SCOTTISH Health Secretary Alex Neil has intervened in the case of an elderly stroke victim who was left sweltering in a hospital room with his drinks and emergency cord button out of reach.

Mr Neil said the family of John Clark had "clear and justified" concerns about his care at Monklands Hospital, Airdrie.

They had become worried the 77-year-old, who is paralysed down his right side and unable to talk following a stroke, was in danger of dehydration as temperatures rose in his south-facing single hospital room.

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Mr Clark's son, Paul, said the window opened only a few centimetres, there was no air conditioning and an electric fan was not allowed, although he saw nurses gathered around a fan at a reception desk.

On four occasions over the course of nine days, Paul Clark said he found his father's bed tray out of his reach, leaving it impossible for him to drink unaided.

Mr Clark also said the emergency cord button was left behind his father on the right, even though he has the use of only his left arm and cannot twist.

Mr Neil, in his role as MSP for Airdrie and Shotts, confirmed he had sought a meeting with the family and the chief executive of NHS Lanarkshire to "seek a guarantee that appropriate procedures are now in place to ensure no patient at the Monklands has to endure this kind of poor service in future".

He said: "I was very disappointed and angry when I heard about Mr Clark's poor treatment in Monklands, especially given all the work the Scottish Government has done with NHS Lanarkshire to improve the quality of service and enhance investment there.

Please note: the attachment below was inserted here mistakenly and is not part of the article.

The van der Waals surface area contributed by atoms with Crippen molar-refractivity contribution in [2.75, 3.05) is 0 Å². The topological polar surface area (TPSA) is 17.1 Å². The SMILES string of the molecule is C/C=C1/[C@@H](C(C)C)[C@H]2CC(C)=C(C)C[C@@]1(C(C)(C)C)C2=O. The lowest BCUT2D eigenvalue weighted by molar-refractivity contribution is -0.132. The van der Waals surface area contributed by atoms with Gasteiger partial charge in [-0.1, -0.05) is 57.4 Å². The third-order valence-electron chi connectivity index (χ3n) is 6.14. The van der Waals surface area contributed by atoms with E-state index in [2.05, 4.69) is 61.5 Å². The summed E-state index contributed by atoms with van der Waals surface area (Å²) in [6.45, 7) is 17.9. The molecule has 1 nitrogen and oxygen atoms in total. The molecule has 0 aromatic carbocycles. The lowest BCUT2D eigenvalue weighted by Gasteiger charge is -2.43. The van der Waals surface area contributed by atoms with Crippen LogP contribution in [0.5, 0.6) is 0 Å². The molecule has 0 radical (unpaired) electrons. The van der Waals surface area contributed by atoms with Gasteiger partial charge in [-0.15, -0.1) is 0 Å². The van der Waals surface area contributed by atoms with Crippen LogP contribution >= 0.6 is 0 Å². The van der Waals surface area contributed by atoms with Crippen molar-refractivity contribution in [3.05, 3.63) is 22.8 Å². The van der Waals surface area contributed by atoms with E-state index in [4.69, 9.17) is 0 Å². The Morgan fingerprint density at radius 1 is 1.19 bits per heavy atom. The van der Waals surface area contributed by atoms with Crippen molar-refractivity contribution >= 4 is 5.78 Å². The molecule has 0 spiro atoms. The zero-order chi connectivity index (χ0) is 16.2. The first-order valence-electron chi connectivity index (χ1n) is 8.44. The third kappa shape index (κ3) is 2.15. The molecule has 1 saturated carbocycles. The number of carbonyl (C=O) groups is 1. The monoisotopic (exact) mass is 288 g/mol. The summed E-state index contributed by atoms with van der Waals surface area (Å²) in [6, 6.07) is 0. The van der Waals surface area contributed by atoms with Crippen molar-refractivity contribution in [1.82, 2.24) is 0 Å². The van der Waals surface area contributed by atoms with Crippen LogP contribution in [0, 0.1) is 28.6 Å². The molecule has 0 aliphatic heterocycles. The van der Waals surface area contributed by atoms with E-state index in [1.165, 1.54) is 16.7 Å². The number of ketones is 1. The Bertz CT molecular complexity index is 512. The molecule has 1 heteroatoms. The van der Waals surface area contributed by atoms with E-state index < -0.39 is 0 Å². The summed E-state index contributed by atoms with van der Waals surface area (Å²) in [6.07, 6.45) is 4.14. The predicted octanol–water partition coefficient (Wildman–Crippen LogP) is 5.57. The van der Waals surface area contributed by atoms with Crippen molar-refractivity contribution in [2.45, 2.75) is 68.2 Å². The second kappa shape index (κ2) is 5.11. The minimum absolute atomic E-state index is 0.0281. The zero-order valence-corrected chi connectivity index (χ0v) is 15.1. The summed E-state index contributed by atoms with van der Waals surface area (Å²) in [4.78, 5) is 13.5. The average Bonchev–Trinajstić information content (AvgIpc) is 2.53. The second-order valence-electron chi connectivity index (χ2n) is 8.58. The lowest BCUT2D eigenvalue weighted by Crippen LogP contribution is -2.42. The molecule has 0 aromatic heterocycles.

"However, I am pleased the clear and justified concerns Mr Clark raised with me about some aspects of his father's care are being addressed, and that there is a plan to ensure his standard of care is maintained in future.

"I would encourage anyone who has concerns about NHS care to raise them."

Mr Clark said: "We now fear when my father becomes ill because we are genuinely scared of Monklands.

"We fear for my dad in there to the extent I asked the nurse if my father could be sent home as he would receive proper care there.

"We can see what is happening, but it concerns me that people without visitors will go unnoticed and lose their lives to malaise."

Nine days after John Clark was admitted with an impacted bowel - a complication linked to his disabilities - Mr Clark contacted local politicians.

Within hours, he said Mr Neil had arranged a meeting with the health board. Mr Clark's mother, Sadie, later found her husband's room appropriately arranged and the nurses helpful.

Mr Clark, 44, praised the assistance his father has now received but expressed concern about patients who do not have relatives fighting their case.

Monklands Hospital is the focus of a programme to improve patient safety after a rapid review prompted by high mortality rates.

A spokeswoman for NHS Lanarkshire said officials had met Mr Clark and his family to discuss their concerns and were investigating the care his father had received.

She added that some areas of the hospital were "particularly affected" by high temperatures the week before last. "We have now ordered more fans for use throughout the hospital," she said.

"We would always encourage anyone who is unhappy with the care or treatment they have received in NHS Lanarkshire to contact us. We take complaints and concerns seriously and all feedback is shared with staff and used to help develop and improve our services."

Jason Leitch, clinical director of NHS Scotland, has also said the Scottish Government was "very concerned to hear about the issues experienced".

He said an expert group had reported considerable improvements at Monklands this April but there was still more work to be done.